‘Steamies’ or New Adult fiction are increasingly popular

With the publication of one of the UK’s first ‘Steamy’ novels imminent, Alice Vincent reports on the rise of sex in Young Adult fiction and the readers who can’t get enough.

Irresistible is a girl meets boys story. The debut novel of Liz Bankes comes with a 15 certificate and features heavy petting, a country estate and a Facebook account being hacked. Its publisher admits that Irresistible is an attempt to capture the Fifty Shades of Grey success within the teen market, and in the United States raunchy teen literature has been flying up bestseller lists. But is there any more to so-called “Steamies” than a marketing ploy, and how many teenagers are really getting their hands on them?

Steamies are better known in the trade as New Adult Fiction. The genre was coined in 2009 by the Manhattan publishing house St Martin’s Press to reflect a slightly older group of readers who were indulging in teen, or Young Adult, fiction. Goodreads.com, which has 14 million members, is an American social networking website built around users’ reading habits. They first noticed users labelling books as New Adult in May 2011, and since creating a New Adult genre page in September 2012, 14,000 titles – a 500 per cent increase in two years – have been listed as such.

Three of the titles on the current New York Times bestseller list have been Goodreads-listed as New Adult: Someone to Love by Addison Moore, The Coincidence of Callie and Kayden by Jessica Sorensen and Hopeless, the third novel from New Adult author Colleen Hoover. Two of the three titles feature on their covers beautiful young things entwined in passion. Goodreads founder Elizabeth Chandler says: “It’s definitely a trend”.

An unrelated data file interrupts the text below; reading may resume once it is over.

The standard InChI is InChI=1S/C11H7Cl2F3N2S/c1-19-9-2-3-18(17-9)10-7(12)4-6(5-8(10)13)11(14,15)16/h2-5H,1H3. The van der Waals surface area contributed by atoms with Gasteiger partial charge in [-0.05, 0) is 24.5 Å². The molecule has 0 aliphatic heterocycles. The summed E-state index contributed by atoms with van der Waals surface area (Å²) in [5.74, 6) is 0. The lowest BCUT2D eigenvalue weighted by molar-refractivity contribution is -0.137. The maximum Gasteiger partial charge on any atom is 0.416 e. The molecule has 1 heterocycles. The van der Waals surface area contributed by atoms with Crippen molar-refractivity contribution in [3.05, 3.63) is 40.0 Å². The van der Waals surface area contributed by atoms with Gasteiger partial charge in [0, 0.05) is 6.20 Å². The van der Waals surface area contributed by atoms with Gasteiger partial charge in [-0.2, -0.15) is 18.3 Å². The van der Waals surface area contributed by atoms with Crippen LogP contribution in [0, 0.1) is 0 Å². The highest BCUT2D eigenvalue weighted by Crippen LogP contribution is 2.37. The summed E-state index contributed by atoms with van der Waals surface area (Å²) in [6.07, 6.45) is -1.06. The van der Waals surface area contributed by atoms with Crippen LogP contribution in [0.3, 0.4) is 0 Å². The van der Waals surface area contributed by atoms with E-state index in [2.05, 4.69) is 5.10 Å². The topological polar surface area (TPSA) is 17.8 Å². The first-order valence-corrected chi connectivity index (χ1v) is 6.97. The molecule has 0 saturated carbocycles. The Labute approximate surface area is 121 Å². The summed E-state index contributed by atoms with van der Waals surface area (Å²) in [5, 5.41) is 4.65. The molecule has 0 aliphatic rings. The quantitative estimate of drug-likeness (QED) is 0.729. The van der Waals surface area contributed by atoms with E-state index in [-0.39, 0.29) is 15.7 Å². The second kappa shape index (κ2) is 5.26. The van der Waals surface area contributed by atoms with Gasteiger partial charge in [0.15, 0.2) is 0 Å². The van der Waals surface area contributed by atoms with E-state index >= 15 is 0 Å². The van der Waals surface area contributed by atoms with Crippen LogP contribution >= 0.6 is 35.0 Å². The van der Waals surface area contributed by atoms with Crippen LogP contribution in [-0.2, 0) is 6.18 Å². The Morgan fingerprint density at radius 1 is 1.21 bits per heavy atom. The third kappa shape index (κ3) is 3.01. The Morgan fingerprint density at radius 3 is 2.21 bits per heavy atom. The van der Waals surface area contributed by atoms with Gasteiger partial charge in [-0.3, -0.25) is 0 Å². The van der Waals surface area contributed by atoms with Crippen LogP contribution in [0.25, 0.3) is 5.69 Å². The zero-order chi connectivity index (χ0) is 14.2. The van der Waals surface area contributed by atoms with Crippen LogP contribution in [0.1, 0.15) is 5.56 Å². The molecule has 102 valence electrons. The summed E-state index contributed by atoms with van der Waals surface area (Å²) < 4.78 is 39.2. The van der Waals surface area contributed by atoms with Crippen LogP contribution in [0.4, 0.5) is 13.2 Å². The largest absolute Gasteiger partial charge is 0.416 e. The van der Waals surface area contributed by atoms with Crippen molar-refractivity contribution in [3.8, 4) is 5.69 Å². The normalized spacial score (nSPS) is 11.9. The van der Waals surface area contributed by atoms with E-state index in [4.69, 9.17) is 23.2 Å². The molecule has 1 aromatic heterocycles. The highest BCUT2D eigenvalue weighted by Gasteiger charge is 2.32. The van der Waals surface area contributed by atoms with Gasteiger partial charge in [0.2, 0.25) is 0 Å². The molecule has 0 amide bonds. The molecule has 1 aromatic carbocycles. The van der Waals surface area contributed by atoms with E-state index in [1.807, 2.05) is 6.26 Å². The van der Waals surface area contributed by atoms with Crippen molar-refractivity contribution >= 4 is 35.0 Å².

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’2666′ in Pie Chart Form

Filed under: Books — Tags: , , , , , , — Bookblurb @ 1:24 pm

seriouslyBy  Gabe Habash

…Guerrero, at that time of night, is more like a cemetery than an avenue, not a cemetery in 1974 or in 1968, or in 1975, but a cemetery in the year 2666, a forgotten cemetery under the eyelid of a corpse or an unborn child, bathed in the dispassionate fluids of an eye that tried so hard to forget one particular thing that it ended up forgetting everything else.

So you read 2666. You probably have questions. Such as:

1. What’s with all the dreams?

2. What exactly is Archimboldi doing in Mexico?

3. What is happening?

4. I’m tired.

The problem with asking any of those questions is you won’t find the answers in 2666, a world-eating novel where looking for an answer just leads to more questions. In his notes, Bolaño mentions a “hidden center” concealed beneath the novel’s “physical center.”

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Should You Publish Your Own Novel? Four Things to Think About

stock-photo-sale-books-image16596310By Holly Robinson

After writing five novels without selling any of them, I lost heart. What was I doing wrong? I had sold many articles and essays to national magazines. I had a terrific agent (and still do). I was a ghost writer who regularly penned celebrity memoirs. I had even sold a memoir of my own to none other than Random House, the Big Daddy of Publishing. Yet I couldn’t sell a novel.

“Maybe you’re no good at fiction,” my inner child whined.

Yet, there was one novel that I still liked. I couldn’t stand to keep it in a drawer, so I decided to make the leap into self publishing. The book has sold pretty well and has been nominated for a couple of awards.

Great! I was an indie author and proud of it. Then the unbelievable happened: a scant two weeks after becoming an indie author, an editor at NAL/Penguin bought my newest novel. I nearly passed out with excitement, but I was also plagued by doubt. Should I take the offer?

I’d heard all sorts of horror stories about writers giving away the bulk of their royalties to publishers that gobbled up profits in huge percentages. We indie authors keep most of our sales. Was I doing the right thing, saying yes to a publisher when I’d already done the tough work of going indie?

For anyone out there trying to make the same decision, I want to share what I’ve learned so far: